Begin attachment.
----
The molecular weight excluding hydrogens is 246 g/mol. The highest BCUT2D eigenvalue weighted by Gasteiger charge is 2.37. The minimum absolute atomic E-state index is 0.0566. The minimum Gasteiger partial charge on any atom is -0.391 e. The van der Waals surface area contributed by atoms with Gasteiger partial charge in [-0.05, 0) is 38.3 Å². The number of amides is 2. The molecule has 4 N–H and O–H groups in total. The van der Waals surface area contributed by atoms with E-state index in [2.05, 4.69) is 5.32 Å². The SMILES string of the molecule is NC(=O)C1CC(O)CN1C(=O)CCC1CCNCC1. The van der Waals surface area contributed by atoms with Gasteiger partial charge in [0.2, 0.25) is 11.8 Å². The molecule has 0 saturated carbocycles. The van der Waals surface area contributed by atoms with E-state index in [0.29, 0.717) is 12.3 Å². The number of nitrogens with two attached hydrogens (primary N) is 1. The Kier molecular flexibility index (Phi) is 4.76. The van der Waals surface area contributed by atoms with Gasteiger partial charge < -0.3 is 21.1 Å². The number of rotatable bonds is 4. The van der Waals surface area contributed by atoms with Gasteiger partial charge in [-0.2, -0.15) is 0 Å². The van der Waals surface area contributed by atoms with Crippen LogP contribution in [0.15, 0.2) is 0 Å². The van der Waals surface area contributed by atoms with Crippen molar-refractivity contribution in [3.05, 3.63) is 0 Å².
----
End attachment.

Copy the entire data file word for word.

The molecular weight excluding hydrogens is 246 g/mol. The highest BCUT2D eigenvalue weighted by Gasteiger charge is 2.37. The minimum absolute atomic E-state index is 0.0566. The minimum Gasteiger partial charge on any atom is -0.391 e. The van der Waals surface area contributed by atoms with Gasteiger partial charge in [-0.05, 0) is 38.3 Å². The number of amides is 2. The molecule has 4 N–H and O–H groups in total. The van der Waals surface area contributed by atoms with E-state index in [2.05, 4.69) is 5.32 Å². The SMILES string of the molecule is NC(=O)C1CC(O)CN1C(=O)CCC1CCNCC1. The van der Waals surface area contributed by atoms with Gasteiger partial charge in [0.2, 0.25) is 11.8 Å². The molecule has 0 saturated carbocycles. The van der Waals surface area contributed by atoms with E-state index in [0.29, 0.717) is 12.3 Å². The number of nitrogens with two attached hydrogens (primary N) is 1. The Kier molecular flexibility index (Phi) is 4.76. The van der Waals surface area contributed by atoms with Gasteiger partial charge < -0.3 is 21.1 Å². The number of rotatable bonds is 4. The van der Waals surface area contributed by atoms with Gasteiger partial charge in [-0.2, -0.15) is 0 Å². The van der Waals surface area contributed by atoms with Crippen LogP contribution in [0.15, 0.2) is 0 Å². The van der Waals surface area contributed by atoms with Crippen molar-refractivity contribution in [3.05, 3.63) is 0 Å².